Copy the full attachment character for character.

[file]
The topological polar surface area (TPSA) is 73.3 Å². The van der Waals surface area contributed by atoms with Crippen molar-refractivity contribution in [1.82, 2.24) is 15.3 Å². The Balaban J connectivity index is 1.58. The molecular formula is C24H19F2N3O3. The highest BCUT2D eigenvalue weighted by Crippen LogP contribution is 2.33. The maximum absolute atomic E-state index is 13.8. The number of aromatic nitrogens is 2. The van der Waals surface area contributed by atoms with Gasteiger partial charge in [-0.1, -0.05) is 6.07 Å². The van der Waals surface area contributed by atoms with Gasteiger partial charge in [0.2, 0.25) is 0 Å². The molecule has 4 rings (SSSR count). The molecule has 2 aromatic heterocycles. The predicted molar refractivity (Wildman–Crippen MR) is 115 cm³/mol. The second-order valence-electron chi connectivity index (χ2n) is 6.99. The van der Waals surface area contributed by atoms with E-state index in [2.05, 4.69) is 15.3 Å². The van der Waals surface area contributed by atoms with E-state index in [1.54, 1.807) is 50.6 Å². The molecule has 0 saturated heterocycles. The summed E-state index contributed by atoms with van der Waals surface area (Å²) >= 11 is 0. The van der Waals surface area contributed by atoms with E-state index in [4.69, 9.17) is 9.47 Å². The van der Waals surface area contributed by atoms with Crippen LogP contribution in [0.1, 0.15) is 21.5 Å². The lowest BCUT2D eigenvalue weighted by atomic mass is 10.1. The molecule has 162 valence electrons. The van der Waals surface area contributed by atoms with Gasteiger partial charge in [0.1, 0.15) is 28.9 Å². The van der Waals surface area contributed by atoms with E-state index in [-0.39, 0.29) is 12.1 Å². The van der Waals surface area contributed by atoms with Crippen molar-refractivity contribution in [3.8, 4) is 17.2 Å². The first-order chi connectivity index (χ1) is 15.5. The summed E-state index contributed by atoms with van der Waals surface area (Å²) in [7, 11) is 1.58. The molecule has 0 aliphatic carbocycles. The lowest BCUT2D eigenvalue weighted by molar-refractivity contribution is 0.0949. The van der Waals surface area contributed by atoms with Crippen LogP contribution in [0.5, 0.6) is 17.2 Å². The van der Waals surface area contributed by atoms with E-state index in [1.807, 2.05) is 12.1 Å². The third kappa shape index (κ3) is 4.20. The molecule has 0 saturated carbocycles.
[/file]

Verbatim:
The topological polar surface area (TPSA) is 73.3 Å². The van der Waals surface area contributed by atoms with Crippen molar-refractivity contribution in [1.82, 2.24) is 15.3 Å². The Balaban J connectivity index is 1.58. The molecular formula is C24H19F2N3O3. The highest BCUT2D eigenvalue weighted by Crippen LogP contribution is 2.33. The maximum absolute atomic E-state index is 13.8. The number of aromatic nitrogens is 2. The van der Waals surface area contributed by atoms with Gasteiger partial charge in [-0.1, -0.05) is 6.07 Å². The van der Waals surface area contributed by atoms with Gasteiger partial charge in [0.2, 0.25) is 0 Å². The molecule has 4 rings (SSSR count). The molecule has 2 aromatic heterocycles. The predicted molar refractivity (Wildman–Crippen MR) is 115 cm³/mol. The second-order valence-electron chi connectivity index (χ2n) is 6.99. The van der Waals surface area contributed by atoms with E-state index in [2.05, 4.69) is 15.3 Å². The van der Waals surface area contributed by atoms with E-state index in [1.54, 1.807) is 50.6 Å². The molecule has 0 saturated heterocycles. The summed E-state index contributed by atoms with van der Waals surface area (Å²) >= 11 is 0. The van der Waals surface area contributed by atoms with E-state index in [4.69, 9.17) is 9.47 Å². The van der Waals surface area contributed by atoms with Crippen LogP contribution in [0.1, 0.15) is 21.5 Å². The lowest BCUT2D eigenvalue weighted by atomic mass is 10.1. The molecule has 162 valence electrons. The van der Waals surface area contributed by atoms with Gasteiger partial charge in [0.1, 0.15) is 28.9 Å². The van der Waals surface area contributed by atoms with E-state index in [-0.39, 0.29) is 12.1 Å². The van der Waals surface area contributed by atoms with Crippen molar-refractivity contribution in [3.8, 4) is 17.2 Å². The first-order chi connectivity index (χ1) is 15.5. The summed E-state index contributed by atoms with van der Waals surface area (Å²) in [7, 11) is 1.58. The molecule has 0 aliphatic carbocycles. The lowest BCUT2D eigenvalue weighted by molar-refractivity contribution is 0.0949. The van der Waals surface area contributed by atoms with Crippen LogP contribution in [0.5, 0.6) is 17.2 Å². The van der Waals surface area contributed by atoms with E-state index in [1.807, 2.05) is 12.1 Å². The third kappa shape index (κ3) is 4.20. The molecule has 0 saturated carbocycles.